- Global Perspectives
- Poverty POV
This Valentine's Day, your love, care and concern for kids in India manifests itself through the provision of safe and clean drinking water.
Like many of our precious supporters, I believe that love in action is the best example to demonstrate one's affection for someone you truly care for and are concerned about.
Take, for example, the way Children International works tirelessly to provide — through small yet significant ways — measures that improve the lives of kids, their families and the communities they live in.
In collaboration with Planet Water Foundation, one such meaningful “Valentine's gift” has been given to the students of Deoly Adarsha Vidyapith, a government-run school in Moyna, some 100 kilometers (62 miles) from Kolkata, India.
Moyna lies in the Purba Mednipore district of the state of West Bengal. In 2006, the Central Government Ministry of Panchayati Raj named Purba Medinipur one of the country's 250 most backward districts (out of a total of 640). It is one of the 11 districts in West Bengal currently receiving funds from the Backward Regions Grant Fund Programme (BRGF).
We have been running the sponsorship program in this rural area with one of our project partners for several years now and have faced one of the biggest challenges — providing safe and clean drinking water to the community here.
“Availability of clean drinking water in school was one of the biggest issues we faced, especially during the hot summer months and the wet rainy season,” says 15-year-old Suparna, a CI-sponsored student studying in the school. Having no clean water at school meant bringing water each day from home. But that water wasn't necessarily to be trusted either. “When we would fill our bottles from home, the water would not be completely transparent, which shows the presence of something dissolved in the water. For years we consumed this water.”
Her schoolmate, Surajit (16), shared similar problems. “When I finished my bottle of water, I would have to share with my friends their water,” he says. “Sometimes none of us would have enough water in our bottles, and we would be so thirsty on a hot summer afternoon!”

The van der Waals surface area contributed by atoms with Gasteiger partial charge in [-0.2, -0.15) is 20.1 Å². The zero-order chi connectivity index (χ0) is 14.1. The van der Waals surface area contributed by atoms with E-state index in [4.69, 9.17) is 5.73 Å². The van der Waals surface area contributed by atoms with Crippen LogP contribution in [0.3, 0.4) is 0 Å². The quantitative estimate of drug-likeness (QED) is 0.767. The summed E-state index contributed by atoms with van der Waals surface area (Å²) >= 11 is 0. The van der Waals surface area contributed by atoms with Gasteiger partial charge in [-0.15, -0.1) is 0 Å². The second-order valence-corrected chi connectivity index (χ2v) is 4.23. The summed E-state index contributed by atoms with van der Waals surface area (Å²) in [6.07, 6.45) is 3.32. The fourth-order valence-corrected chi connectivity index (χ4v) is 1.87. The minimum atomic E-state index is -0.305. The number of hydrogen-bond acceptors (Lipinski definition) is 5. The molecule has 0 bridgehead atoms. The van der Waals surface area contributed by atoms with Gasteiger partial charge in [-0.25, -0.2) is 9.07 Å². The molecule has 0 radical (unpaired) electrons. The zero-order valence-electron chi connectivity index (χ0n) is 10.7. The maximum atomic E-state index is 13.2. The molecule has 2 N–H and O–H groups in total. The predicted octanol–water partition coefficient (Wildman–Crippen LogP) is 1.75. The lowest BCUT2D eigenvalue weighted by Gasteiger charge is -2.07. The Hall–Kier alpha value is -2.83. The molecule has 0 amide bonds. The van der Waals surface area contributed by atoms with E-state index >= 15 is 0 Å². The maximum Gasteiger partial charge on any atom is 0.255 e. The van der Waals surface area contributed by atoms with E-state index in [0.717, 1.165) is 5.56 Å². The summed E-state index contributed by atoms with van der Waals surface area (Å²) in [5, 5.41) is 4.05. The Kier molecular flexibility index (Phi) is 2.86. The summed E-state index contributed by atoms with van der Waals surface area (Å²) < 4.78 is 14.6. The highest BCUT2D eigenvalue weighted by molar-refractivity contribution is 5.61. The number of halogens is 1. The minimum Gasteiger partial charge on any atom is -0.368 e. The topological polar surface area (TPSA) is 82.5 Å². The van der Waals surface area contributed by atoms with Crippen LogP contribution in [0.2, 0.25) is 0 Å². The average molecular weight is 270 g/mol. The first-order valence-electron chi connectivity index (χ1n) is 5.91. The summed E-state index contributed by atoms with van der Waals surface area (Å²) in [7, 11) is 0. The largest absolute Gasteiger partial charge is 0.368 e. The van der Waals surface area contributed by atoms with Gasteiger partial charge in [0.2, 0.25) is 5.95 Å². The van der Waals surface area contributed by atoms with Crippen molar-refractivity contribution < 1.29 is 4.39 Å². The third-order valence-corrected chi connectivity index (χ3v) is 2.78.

Thanks to the installation of an AquaTower on the school premises, however, there has been no greater delight to the 500 students, both sponsored and nonsponsored. They now have access to clean and safe drinking water — enough for themselves and for everyone else.
“The AquaTower has been a 'festive gift' not only for the school students but also for the community members," says Headmaster Amitesh Bera. “It is available to one and all.”
Shantanu Maity, a local resident, responds to this and adds, “We are indeed so taken up by this gesture of CI. Years ago when there was a water crisis, CI bore tube wells for us that made an impact in our lives and in our community. And now we have been given the means to get clean and safe drinking water. This is actually bringing a positive change into our lives.”
Although CI no longer provides infrastructure projects like the tube wells of which Shantanu speaks, we still work closely with partner organizations such as Planet Water to fill our sponsored population's needs. “If we identify an environmental constraint as limiting our kids, we will find partners who are experts in that area to help us address the issue head-on,” says Kathy Phelps, CI director of programs.
Seventeen-year-old Rupali says she is thankful for CI supporters, especially. “At least now we can say that the water we drink and get is safe and clean, and all this is because of CI and our wonderful sponsors who care for us and make things happen!”